Friday, May 22, 2015

Philippine Light Map

2015 is the International Year of Light and Light Based Technologies (IYL2015). As participation to the event, a few students and I (from the Guild for Astronomy Innovation and Advancement) started the Philippine Light Map Project. It was a program I initially proposed to RTU last year, but none of the faculty then took it up. It was formally announced to the public during the last monthly meeting of the Astronomical League of the Philippines (ALP) with members of the UP-Astrosoc present.

The Philippine Light Map Project is designed to monitor the light pollution levels in the country. It aims to involve members of the astronomical and scientific community, as well as the local community, to provide scientific data by submitting images of the night sky which will then be subjected to photometric analysis. A map of the Philippines will then be generated with indications of light levels over areas that have been able to provide data.


  • To gather collective image data from members of the astronomical community all over the country and create a photometric light map to monitor the status and changes in the levels of light pollution in the Philippines.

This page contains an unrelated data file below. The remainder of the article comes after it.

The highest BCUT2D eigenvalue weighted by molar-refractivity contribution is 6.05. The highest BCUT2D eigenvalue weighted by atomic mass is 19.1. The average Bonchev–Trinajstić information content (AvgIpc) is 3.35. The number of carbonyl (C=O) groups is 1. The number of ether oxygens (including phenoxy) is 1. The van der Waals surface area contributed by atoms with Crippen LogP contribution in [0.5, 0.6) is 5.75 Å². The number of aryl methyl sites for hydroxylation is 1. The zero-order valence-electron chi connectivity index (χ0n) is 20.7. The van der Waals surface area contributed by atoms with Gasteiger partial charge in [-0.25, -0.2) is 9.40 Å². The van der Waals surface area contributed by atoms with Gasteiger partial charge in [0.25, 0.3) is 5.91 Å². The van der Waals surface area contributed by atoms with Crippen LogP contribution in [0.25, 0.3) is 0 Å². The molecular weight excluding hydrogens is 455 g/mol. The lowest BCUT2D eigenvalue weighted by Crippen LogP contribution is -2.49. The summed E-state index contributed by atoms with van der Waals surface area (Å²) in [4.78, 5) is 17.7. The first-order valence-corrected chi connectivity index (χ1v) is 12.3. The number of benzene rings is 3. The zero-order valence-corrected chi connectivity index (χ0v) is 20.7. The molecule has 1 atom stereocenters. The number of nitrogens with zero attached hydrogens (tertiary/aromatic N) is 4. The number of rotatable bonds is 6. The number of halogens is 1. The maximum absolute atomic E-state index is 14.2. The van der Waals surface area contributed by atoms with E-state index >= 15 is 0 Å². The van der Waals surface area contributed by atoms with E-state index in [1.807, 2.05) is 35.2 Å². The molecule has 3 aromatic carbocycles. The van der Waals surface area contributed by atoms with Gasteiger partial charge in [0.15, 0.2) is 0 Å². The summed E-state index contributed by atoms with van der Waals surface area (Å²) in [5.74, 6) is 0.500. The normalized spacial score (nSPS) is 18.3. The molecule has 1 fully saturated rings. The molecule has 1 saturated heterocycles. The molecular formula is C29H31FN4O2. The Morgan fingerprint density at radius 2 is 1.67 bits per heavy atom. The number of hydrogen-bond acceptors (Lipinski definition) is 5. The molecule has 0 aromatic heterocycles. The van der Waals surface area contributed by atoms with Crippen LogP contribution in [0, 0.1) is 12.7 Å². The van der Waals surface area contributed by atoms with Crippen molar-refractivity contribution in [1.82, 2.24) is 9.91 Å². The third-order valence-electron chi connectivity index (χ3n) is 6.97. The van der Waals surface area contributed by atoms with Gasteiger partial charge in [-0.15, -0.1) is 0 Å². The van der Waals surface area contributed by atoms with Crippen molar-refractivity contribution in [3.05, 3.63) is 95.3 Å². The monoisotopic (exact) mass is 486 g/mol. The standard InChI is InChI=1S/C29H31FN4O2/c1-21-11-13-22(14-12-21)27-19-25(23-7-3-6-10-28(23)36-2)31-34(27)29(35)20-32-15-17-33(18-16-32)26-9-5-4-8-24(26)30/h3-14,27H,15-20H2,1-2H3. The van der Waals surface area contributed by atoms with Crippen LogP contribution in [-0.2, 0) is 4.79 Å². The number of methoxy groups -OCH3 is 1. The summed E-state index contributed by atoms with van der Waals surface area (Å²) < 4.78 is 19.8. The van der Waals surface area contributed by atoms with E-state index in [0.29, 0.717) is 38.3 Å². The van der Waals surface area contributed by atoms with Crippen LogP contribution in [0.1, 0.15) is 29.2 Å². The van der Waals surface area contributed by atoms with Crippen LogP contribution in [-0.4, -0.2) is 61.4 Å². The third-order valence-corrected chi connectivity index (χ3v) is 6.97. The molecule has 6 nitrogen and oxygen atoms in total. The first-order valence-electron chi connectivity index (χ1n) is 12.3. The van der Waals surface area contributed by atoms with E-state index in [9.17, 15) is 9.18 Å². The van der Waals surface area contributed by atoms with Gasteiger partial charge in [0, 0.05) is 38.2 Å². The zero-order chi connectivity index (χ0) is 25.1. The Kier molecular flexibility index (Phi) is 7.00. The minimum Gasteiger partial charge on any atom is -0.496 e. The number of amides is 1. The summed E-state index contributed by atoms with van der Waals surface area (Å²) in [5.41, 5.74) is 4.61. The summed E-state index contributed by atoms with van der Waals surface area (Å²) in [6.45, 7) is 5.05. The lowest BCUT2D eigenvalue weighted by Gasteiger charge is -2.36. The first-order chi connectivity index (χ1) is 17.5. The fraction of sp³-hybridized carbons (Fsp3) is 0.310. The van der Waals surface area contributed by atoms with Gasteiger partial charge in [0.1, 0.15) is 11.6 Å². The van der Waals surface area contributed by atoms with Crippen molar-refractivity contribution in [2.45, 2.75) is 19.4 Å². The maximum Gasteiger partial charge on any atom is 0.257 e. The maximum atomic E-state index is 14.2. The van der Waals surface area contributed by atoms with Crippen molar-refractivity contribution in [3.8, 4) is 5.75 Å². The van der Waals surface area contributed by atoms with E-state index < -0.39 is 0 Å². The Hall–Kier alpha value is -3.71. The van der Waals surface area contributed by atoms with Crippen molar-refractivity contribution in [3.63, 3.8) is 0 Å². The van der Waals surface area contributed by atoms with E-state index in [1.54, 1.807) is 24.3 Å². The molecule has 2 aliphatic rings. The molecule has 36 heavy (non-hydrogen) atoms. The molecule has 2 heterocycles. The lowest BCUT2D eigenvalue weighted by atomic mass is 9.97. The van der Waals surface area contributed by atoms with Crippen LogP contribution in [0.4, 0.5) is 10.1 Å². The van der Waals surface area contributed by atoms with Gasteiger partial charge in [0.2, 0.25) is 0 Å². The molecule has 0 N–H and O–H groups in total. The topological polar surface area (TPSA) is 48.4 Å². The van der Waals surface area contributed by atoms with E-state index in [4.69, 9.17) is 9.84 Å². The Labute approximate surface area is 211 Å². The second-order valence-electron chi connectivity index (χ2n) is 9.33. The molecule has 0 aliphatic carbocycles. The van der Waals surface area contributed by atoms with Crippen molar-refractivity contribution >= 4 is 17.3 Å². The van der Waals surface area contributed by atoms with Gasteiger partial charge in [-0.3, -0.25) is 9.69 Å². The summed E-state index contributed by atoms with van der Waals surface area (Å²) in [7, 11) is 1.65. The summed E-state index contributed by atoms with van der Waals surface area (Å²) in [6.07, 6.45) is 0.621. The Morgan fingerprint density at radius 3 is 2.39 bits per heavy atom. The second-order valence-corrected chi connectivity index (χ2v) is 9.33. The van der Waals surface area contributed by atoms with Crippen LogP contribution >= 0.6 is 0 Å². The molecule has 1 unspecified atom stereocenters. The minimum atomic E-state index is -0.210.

• To determine areas with dark skies for possible observation sites.
  • To determine value of wasted energy resource at night and determine the trend of growing/decreasing energy consumption.
  • To advocate dark-sky preservation and conservation of energy resources.

Various groups in different regions will be asked to be involved so that they may conduct and gather data from their own local regions. The project is designed to run continuously so that the changes may be monitored in the light levels and that the rate of wasted energy may be determined. The data can be presented to local government units (LGUs), the Department of Environment and Natural Resources (DENR) as well as the National Energy Commission (NEC). The data presented can be used to propose lighting ordinances to limit the amount of light pollution. The project can also be coordinated with various international efforts that support the preservation of the night sky such as: the International Conference in Defense of the Quality of Night Sky, International Dark-Sky Association (IDA), International Astronomical Union (IAU), and the United Nations Education, Scientific and Cultural Organization (UNESCO) World Heritage Committee.